People sometimes ask me how I write my name in Japanese.
Before I answer that a brief bit of background. If you're already familiar with the Japanese writing system you can skip this paragraph and the next. Japanese uses three sets of characters: katakana, hiragana, and kanji. Kanji are Chinese characters; they're not interesting when writing a non-Japanese name. Katakana and hiragana (together referred to as "kana") are syllabaries, that is, each character represents a full syllable, not just a single letter. The vowels have their own characters, the consonants do not. So while there is a kana character for "a", and there is a kana character for "ka", there is no character for "k" alone. The only exception is the "n", which does have it's own character (but, writing "na" with the character for "na" or with the characters for "n" and "a" is not entirely pronounced the same since "n" is still treated as a syllable; "n" also cannot occur at the start of a word). Katakana and hiragana use different symbols for the same sounds, the difference lies in their usage. Hiragana for Japanese words (e.g. to indicate the pronounciation of a word written with kanji), katakana for foreign words and names.
So when writing a non-Japanese name, we're interested in katakana. Because it's a syllabary, there's no direct mapping from Roman to katakana. In fact, it's often best to just ignore the Roman spelling completely and just try to approximate the pronounciation as best as possible. The biggest problem is, as indicated above, the lack of stand-alone consonants. So any consecutive consonants have to be "padded" with vowels. The most common choice for this is the "u". For instance, Amsterdam would have to be padded to become A-MU-SU-TE-RU-DA-MU (アムステルダム). By sort of swallowing the extra u's it sounds like Amsterdam again.
Unfortunately, Sven is a rather difficult name to write in Japanese, because they have no "v" sound. To approximate the "v", either a "b" is used or, more commonly, a ウ "u" with a daku-ten: ヴ. A daku-ten, which is two little marks next to a character, is normally used to turn a voiceless consonant into a voiced one, e.g. カ "ka" with a daku-ten becomes ガ "ga"). But since a "u" with daku-ten would be pronounced as "vu" not "ve", a small version of the character for "e" is added: ヴェ.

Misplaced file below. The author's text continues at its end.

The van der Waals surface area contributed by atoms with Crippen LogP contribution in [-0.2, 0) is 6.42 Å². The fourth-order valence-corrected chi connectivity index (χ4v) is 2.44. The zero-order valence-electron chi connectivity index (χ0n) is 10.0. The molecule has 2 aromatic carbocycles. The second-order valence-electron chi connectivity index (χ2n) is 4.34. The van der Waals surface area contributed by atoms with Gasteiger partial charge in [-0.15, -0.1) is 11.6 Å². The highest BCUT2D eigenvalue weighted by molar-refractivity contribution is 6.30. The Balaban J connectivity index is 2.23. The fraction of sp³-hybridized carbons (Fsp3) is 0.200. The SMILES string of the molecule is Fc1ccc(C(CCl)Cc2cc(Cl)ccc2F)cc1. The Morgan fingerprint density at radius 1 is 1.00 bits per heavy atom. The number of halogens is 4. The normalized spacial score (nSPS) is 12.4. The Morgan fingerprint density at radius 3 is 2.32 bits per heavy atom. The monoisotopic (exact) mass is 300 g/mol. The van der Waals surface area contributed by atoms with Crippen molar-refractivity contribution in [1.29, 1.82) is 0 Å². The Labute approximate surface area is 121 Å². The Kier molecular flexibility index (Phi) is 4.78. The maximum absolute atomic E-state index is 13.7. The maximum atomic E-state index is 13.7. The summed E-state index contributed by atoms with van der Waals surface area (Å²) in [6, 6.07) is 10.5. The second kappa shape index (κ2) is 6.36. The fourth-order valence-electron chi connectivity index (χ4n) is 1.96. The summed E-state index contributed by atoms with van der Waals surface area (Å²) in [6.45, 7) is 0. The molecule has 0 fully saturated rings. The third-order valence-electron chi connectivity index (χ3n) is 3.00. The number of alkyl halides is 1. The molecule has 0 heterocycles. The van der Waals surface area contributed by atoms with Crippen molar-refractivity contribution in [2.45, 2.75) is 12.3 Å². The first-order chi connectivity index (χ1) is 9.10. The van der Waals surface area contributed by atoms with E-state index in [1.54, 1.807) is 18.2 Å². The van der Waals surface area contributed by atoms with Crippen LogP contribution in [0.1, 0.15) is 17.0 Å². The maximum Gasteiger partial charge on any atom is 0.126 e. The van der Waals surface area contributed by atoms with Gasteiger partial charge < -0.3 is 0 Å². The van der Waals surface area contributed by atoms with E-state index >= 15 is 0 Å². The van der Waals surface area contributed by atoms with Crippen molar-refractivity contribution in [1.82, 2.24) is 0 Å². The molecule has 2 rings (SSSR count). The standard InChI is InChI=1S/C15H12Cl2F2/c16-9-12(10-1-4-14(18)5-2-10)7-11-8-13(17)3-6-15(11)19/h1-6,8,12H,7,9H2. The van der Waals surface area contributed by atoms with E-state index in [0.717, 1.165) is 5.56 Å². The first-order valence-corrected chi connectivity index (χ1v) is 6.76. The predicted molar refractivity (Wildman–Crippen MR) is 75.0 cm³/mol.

The result of this looks like this: スヴェン, which is "SU-VE-N". Close enough.
My last name also poses problems. The first is that anyone who just sees "Groot" assumes it's English and pronounces it as such. In truth, the g must be gutteral and the oo must not be as the oo in "root" but more like the oa in "road".
The Japanese also have no gutteral g, so I must settle for the g sound as in "good". Again, extra vowels must be added, so it's グ "gu". The oo sound is easier: the character ロ "ro" followed by a lengthening stroke ー gets the right pronounciation. The t becomes ト "to". Here an "o" is used as the extra vowel because the "tu" character is actually pronounced like "tsu" and not like "tu".
This then is: グロート, "GU-RO---TO".
When putting them together there's two choices. I can use western name order or Japanese name order (Japanese puts the family name first). Although western name order is the only correct one for my name, many places insist you use Japanese name order.
Completely it then becomes, in Japanese order: グロート・スヴェン.
Add さん "san" (neutral), 君 "kun" (familiar, used mainly by men), 様 "sama" (honorific) or any other common name suffix as desired. :)